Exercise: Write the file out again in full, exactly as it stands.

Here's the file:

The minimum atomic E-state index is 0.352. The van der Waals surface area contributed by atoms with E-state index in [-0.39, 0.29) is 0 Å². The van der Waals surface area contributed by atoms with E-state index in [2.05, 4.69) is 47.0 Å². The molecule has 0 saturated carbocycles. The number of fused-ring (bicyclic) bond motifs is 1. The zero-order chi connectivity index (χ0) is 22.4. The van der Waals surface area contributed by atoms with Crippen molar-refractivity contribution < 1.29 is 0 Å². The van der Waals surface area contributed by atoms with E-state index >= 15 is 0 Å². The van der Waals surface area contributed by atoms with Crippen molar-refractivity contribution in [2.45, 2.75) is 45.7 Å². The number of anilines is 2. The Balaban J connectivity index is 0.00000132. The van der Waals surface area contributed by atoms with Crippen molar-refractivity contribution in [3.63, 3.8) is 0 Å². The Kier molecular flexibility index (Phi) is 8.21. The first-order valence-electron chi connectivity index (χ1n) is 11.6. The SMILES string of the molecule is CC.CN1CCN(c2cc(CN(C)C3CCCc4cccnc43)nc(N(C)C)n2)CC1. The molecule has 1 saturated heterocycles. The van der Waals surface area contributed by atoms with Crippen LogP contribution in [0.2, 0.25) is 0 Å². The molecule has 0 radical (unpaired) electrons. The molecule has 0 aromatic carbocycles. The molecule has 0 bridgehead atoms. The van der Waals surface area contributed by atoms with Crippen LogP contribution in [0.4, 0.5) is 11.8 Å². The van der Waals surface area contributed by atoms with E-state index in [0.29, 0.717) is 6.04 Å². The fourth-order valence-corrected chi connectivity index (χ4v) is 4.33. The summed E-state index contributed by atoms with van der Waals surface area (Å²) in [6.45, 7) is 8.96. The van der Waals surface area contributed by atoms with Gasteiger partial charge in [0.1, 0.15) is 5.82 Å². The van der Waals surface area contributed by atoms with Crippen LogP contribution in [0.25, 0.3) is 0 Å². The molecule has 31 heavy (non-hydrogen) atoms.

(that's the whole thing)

The minimum atomic E-state index is 0.352. The van der Waals surface area contributed by atoms with E-state index in [-0.39, 0.29) is 0 Å². The van der Waals surface area contributed by atoms with E-state index in [2.05, 4.69) is 47.0 Å². The molecule has 0 saturated carbocycles. The number of fused-ring (bicyclic) bond motifs is 1. The zero-order chi connectivity index (χ0) is 22.4. The van der Waals surface area contributed by atoms with Crippen molar-refractivity contribution < 1.29 is 0 Å². The van der Waals surface area contributed by atoms with E-state index >= 15 is 0 Å². The van der Waals surface area contributed by atoms with Crippen molar-refractivity contribution in [2.45, 2.75) is 45.7 Å². The number of anilines is 2. The Balaban J connectivity index is 0.00000132. The van der Waals surface area contributed by atoms with Crippen molar-refractivity contribution in [3.63, 3.8) is 0 Å². The Kier molecular flexibility index (Phi) is 8.21. The first-order valence-electron chi connectivity index (χ1n) is 11.6. The SMILES string of the molecule is CC.CN1CCN(c2cc(CN(C)C3CCCc4cccnc43)nc(N(C)C)n2)CC1. The molecule has 1 saturated heterocycles. The van der Waals surface area contributed by atoms with Crippen LogP contribution in [0.2, 0.25) is 0 Å². The molecule has 0 radical (unpaired) electrons. The molecule has 0 aromatic carbocycles. The molecule has 0 bridgehead atoms. The van der Waals surface area contributed by atoms with Crippen LogP contribution in [0.4, 0.5) is 11.8 Å². The van der Waals surface area contributed by atoms with E-state index in [0.29, 0.717) is 6.04 Å². The fourth-order valence-corrected chi connectivity index (χ4v) is 4.33. The summed E-state index contributed by atoms with van der Waals surface area (Å²) in [6.45, 7) is 8.96. The van der Waals surface area contributed by atoms with Gasteiger partial charge in [0.1, 0.15) is 5.82 Å². The van der Waals surface area contributed by atoms with Crippen LogP contribution in [0.25, 0.3) is 0 Å². The molecule has 31 heavy (non-hydrogen) atoms.